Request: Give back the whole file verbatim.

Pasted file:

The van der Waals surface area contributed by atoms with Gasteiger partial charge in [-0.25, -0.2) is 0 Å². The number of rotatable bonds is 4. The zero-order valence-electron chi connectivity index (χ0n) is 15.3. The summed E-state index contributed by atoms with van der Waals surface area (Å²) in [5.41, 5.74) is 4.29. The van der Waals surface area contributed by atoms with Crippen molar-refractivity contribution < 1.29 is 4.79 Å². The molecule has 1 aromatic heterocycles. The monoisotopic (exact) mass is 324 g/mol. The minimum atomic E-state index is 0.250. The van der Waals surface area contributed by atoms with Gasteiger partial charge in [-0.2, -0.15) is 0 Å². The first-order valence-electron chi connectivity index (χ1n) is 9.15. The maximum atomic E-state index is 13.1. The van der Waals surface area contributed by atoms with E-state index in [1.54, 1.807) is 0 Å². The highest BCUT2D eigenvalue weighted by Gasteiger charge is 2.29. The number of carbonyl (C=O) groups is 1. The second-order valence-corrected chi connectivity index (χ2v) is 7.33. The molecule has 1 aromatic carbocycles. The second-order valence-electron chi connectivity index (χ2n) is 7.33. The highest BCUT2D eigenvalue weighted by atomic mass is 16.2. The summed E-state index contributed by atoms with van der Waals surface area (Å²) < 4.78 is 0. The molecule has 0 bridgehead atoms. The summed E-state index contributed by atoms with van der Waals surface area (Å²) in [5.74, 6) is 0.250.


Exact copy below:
The van der Waals surface area contributed by atoms with Gasteiger partial charge in [-0.25, -0.2) is 0 Å². The number of rotatable bonds is 4. The zero-order valence-electron chi connectivity index (χ0n) is 15.3. The summed E-state index contributed by atoms with van der Waals surface area (Å²) in [5.41, 5.74) is 4.29. The van der Waals surface area contributed by atoms with Crippen molar-refractivity contribution < 1.29 is 4.79 Å². The molecule has 1 aromatic heterocycles. The monoisotopic (exact) mass is 324 g/mol. The minimum atomic E-state index is 0.250. The van der Waals surface area contributed by atoms with Gasteiger partial charge in [-0.2, -0.15) is 0 Å². The first-order valence-electron chi connectivity index (χ1n) is 9.15. The maximum atomic E-state index is 13.1. The van der Waals surface area contributed by atoms with E-state index in [1.54, 1.807) is 0 Å². The highest BCUT2D eigenvalue weighted by Gasteiger charge is 2.29. The number of carbonyl (C=O) groups is 1. The second-order valence-corrected chi connectivity index (χ2v) is 7.33. The molecule has 1 aromatic carbocycles. The second-order valence-electron chi connectivity index (χ2n) is 7.33. The highest BCUT2D eigenvalue weighted by atomic mass is 16.2. The summed E-state index contributed by atoms with van der Waals surface area (Å²) < 4.78 is 0. The molecule has 0 bridgehead atoms. The summed E-state index contributed by atoms with van der Waals surface area (Å²) in [5.74, 6) is 0.250.